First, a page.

You're absolutely correct that the infrastructure for hydrogen fuel is nearly non-existent. Today, most hydrogen fuel is derived from natural gas using a steam reforming process. Automakers know the infrastructure is weak, of course. They also know the costs will be high and they have no idea how reliable these cars will be. Still, they're dipping a toe in the water as an engineering exercise. They want to know how much long-term potential is there, and how many years it will be before these cars can be a viable option.
Elizebeth you are absolutely correct this Mercedes Benz is an extremely stylish one it is looking like very unique and delicate vehicle i havent seen such a goodlooking car even in hybrid technology .
The concept of using hydrogen gas as a feul is a good one, with the same amount of hydrogen gas the car will cover twice as much distance as by petrol. Secondly it is enviornmental healthy because it only emmits water vapour when burned not carbon dioxide .
However every new technologyhas pros and cons one disadvantage of using hydrogen gas as feul is that it is expensive .Secondly it is difficult to store it because its a gas not liquid .
Even though hydrogen is available plentiful, laws of thermodynamics restrict its usage. Laws prove that hydrogen will always be less efficient than any other alternatives. The phase changes required to produce and then burn hydrogen will always waste more energy than simply using electricity directly.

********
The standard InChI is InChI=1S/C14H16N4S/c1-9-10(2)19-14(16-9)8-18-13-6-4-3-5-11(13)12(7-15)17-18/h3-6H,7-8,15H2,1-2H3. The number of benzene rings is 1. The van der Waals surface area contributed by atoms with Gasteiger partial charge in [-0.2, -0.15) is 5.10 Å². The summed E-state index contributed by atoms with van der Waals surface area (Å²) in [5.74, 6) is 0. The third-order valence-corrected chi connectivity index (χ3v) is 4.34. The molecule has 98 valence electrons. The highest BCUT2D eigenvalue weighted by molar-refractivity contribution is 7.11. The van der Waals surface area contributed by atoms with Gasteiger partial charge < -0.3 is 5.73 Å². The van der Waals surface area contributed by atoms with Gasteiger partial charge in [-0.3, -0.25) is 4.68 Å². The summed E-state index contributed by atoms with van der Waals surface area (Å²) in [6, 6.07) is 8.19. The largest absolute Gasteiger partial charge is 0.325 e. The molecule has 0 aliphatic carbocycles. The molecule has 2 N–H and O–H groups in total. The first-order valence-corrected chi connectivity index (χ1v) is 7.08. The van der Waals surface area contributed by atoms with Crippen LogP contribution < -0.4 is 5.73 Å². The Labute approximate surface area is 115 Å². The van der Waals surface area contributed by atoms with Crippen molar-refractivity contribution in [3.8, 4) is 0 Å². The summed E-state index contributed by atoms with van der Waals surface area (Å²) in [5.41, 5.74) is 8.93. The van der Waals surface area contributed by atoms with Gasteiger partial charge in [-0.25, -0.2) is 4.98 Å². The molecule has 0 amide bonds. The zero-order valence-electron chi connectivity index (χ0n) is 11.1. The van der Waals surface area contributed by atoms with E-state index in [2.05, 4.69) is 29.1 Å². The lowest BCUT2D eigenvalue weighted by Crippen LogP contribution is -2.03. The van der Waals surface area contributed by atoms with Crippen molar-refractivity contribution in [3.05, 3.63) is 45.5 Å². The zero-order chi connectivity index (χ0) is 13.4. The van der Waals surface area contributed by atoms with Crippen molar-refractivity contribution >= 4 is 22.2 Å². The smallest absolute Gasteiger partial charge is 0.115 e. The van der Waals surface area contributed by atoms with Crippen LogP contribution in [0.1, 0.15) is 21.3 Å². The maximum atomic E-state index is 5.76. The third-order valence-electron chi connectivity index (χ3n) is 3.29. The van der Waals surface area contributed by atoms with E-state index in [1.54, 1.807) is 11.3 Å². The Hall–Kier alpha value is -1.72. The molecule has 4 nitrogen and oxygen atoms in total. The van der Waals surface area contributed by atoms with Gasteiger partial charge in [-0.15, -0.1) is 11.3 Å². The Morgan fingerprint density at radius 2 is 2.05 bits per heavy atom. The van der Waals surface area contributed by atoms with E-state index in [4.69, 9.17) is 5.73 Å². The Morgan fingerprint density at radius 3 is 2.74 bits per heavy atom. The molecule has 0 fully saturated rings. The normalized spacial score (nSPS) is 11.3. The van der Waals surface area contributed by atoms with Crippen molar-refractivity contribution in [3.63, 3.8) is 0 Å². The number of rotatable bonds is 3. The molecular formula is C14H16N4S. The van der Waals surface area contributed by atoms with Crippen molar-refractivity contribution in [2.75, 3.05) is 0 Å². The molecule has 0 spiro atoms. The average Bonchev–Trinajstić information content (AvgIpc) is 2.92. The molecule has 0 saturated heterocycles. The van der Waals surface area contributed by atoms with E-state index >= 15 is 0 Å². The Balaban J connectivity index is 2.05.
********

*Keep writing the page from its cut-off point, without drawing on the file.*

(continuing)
H2 cars coming? I need to go out and invest in a H2 gas station before all the franchises are gone!
I think we have a problem here, Houston. First, H2 is a great gas. I appreciate all its many fine qualities, inluding space rockets, welding, breathing, etc. Great gas!
But, although it is plentiful and God makes more all the time, it is a tough nut to crack in using it on a large scale. H2 and He are the only gases that escape gravity into the ionosphere and are gone, gone, gone! So, bottles to hold it are special.
Then there is the explosive storage problem.
And it eats metal problem.
But other than that, bring it on!
Having said all this, I do believe the fuel cell is viable and I look forward to seeing them everywhere. I don't know if it is an efficient method of converting hyrofuels, but neither is the ICE!
I'm with you, Rob, the Mercedes-Benz stands out. It seems like hydrogen car makers are already thinking about more stylish designs than the current EV/hybrid makers. Or maybe it's just Mercedes, an icon of great car style, that's thinking retro to get ahead.
Although plastics make up only about 11% of all US municipal solid waste, many are actually more energy-dense than coal. Converting these non-recycled plastics into energy with existing technologies could reduce US coal consumption, as well as boost domestic energy reserves, says a new study.
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